It now only takes 21 work days for top executives in Norway to earn what’s considered to be the country’s average full-year salary of NOK 524,600 (USD 68,000). New figures outlining pay and benefits for the chief executives of Norway’s major companies show a widening gap that’s provoking some politicians and labour union leaders.
A survey conducted by Frifagbevegelse.no, the Internet portal and newssite for Norway’s largest trade union confederaton LO, found that chief executives of Norway’s 100 largest companies were paid an average annual salary of NOK 6.7 million in 2016. That’s 13 times Norway’s overall average salary, putting the executives’ daily pay at not much less than average monthly take-home pay for other workers.
In many cases the gap was far more extreme: The chief executive of salmon producer Marine Harvest, Alf-Helge Aarskog, was listed as receiving nearly NOK 19 million in pay and benefits from the company, including salary and bonus, in 2016, the most recent year for which such numbers are available.
Aarskog topped the listing of executive pay, earning much more than the CEO of Statoil, Norway’s largest company. Its top executive Eldar Sætre earned NOK 11.4 million, putting him in seventh place. The CEOs of offshore firm Subsea 7 Norway (Jean Cahuzac, NOK 15.97 million), grocery retailer and wholesaler NorgesGruppen (Tommy Korneliussen/Runar Hollevik, NOK 14.1 million), industrial firm Orkla (Peter Ruzicka, NOK 12.4 million), oil services firm Aker Solutions (Luis Araujo, NOK 12.1 million) and seafood investment firm Laco (Helge Singelstad, NOK 11.5 million) also earned more than Statoil’s boss.
There may be more, since privately held companies or units of larger foreign companies declined to disclose their executives’ pay. The CEOs at Norway’s state-controlled companies like Telenor, DNB, Yara, Norsk Hydro and Kongsberg Gruppen earned from NOK 8 million to more than NOK 10 million a year.
The pay levels irritate some Members of Parliament (who earned above-average salaries of around NOK 900,000 a year themselves in 2016) who think they’re excessive. They contend Norway’s conservative government coalition contributes to the differences in pay in Norway by not increasing, for example, the standard tax deduction for union membership fees. It’s stood still at NOK 3,850, even though many union members pay fees that are much higher.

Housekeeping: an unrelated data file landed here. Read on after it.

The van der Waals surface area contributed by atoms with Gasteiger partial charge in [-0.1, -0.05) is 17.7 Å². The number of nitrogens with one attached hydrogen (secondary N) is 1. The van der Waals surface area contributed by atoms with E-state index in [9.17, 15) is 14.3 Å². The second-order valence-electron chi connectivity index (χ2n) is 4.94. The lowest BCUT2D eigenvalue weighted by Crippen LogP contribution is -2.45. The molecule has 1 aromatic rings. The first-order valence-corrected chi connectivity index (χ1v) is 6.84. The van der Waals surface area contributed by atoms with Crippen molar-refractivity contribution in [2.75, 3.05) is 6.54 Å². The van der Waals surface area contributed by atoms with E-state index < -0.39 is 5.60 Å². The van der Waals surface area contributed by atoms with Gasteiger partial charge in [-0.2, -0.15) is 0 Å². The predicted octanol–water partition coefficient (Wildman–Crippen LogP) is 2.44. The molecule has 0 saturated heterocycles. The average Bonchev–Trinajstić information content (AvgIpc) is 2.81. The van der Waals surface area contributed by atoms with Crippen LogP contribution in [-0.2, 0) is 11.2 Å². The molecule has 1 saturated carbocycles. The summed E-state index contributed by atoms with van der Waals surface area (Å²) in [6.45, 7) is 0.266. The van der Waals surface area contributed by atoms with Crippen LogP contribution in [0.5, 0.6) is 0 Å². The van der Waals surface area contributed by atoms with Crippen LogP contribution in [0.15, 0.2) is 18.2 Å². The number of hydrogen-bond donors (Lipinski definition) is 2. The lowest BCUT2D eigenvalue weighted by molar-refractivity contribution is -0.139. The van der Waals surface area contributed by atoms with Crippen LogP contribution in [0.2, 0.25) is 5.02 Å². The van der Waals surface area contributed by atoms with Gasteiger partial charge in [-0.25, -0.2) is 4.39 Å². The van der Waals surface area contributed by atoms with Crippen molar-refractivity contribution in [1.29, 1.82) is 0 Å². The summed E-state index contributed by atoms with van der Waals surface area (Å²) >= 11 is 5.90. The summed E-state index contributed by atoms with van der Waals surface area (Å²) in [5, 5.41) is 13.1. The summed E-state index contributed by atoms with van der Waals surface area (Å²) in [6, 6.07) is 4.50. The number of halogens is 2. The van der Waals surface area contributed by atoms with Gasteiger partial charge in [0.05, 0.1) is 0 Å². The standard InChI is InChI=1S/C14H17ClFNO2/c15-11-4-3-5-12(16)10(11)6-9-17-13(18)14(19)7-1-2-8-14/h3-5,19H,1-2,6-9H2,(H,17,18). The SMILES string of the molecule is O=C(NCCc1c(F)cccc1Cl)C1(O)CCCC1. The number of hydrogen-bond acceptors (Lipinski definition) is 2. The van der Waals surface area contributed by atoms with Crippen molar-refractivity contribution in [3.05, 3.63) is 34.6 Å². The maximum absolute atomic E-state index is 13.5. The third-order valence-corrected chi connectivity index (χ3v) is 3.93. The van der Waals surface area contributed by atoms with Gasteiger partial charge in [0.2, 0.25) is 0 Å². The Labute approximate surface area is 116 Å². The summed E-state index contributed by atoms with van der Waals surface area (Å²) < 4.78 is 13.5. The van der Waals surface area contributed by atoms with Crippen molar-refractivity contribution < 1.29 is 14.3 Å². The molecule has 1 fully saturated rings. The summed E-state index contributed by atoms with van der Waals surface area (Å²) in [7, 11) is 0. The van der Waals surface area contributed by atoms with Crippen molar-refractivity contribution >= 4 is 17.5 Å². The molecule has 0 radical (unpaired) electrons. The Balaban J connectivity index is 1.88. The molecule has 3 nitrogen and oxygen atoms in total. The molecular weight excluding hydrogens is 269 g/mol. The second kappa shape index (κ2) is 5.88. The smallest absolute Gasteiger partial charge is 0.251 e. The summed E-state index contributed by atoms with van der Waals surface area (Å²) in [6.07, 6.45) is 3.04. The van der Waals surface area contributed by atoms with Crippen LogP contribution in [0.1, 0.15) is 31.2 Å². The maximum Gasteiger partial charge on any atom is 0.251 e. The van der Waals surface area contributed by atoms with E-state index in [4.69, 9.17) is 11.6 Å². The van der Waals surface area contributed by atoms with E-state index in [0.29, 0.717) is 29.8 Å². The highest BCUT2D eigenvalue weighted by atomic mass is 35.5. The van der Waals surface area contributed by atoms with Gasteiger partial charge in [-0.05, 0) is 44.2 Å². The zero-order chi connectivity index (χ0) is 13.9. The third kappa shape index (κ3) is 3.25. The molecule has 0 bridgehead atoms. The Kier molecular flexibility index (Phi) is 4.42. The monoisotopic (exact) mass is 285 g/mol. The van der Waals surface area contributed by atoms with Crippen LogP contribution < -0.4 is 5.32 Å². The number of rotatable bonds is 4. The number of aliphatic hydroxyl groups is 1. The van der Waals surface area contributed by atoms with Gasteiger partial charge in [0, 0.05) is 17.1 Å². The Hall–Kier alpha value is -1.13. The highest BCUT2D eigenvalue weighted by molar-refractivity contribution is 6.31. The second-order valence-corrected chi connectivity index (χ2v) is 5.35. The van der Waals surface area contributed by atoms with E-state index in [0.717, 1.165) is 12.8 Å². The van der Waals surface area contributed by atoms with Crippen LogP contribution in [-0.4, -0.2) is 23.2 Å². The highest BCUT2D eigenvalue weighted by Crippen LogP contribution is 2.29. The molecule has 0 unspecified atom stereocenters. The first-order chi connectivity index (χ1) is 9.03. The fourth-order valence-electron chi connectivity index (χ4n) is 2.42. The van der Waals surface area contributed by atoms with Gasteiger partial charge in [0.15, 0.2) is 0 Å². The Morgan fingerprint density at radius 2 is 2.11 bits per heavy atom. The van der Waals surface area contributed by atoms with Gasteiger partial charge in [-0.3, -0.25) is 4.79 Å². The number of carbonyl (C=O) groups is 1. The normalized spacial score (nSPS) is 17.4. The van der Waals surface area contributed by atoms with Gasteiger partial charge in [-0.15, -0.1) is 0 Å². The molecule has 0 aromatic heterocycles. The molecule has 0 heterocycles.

Low pay ‘standing still’
“Ordinary workers are encouraged to show moderation, while the pay for those at the top soars to the heavens,” Kirsti Bergstø, acting leader of the Socialist Left party (SV), told Frifagbevegelse.no and news bureau ANB, which brought the survery to a wider audience. “The lowest pay levels in the private sector have almost stood still in recent years.”
“This means that differences in our society are increasing,” said Bergstø, who’s also concerned that fewer Norwegian workers are now organized in labour unions (49 percent of the workforce as opposed to a solid majority in years past). “It’s through organization that folks can do something about differences. It allows you to negotiate pay collectively instead of standing alone.”
Bjørnar Moxnes, leader of the Reds Party and also a Member of Parliament, agreed. “We need to make it more attractive to organize,” he told ANB. Many of the employees at companies like Statoil, Aker Solutions and Yara are organized, however.
Erlend Wiborg of Progress Party, a member of the government coalition, denied the government has made it unprofitable to join labour unions. “We’ve carried forth the standard deduction (for membership fees),” Wiborg told ANB. “I think it’s an advantage to be organized, but the choice has to be made by the individual.”
Gap still narrower in Norway than elsewhere
Pay differences between executives and workers remain narrower in Norway than in countries like the US and UK, where executive pay has always been much higher and exploded with stock options and bonuses. Kristin Skogen Lund, head of the national employers’ organization NHO, agreed that executive pay lies far above average pay in Norway, but remains lower than in neighbouring Sweden and Denmark.
Trade union officials at LO like deputy leader Peggy Hessen Følsvik claim wider pay gaps illustrate “a work life we don’t want here in the country. More temporary employment, more workers hired in and more unorganized workers contribute to the development. The government needs to intensify the fight against social dumping and strengthen organized employment through actual measures, and not just words.”
The executive pay levels were published as workers’ and employers’ representatives gear up for annual negotiations over pay and benefits, with some fearing strikes later this spring.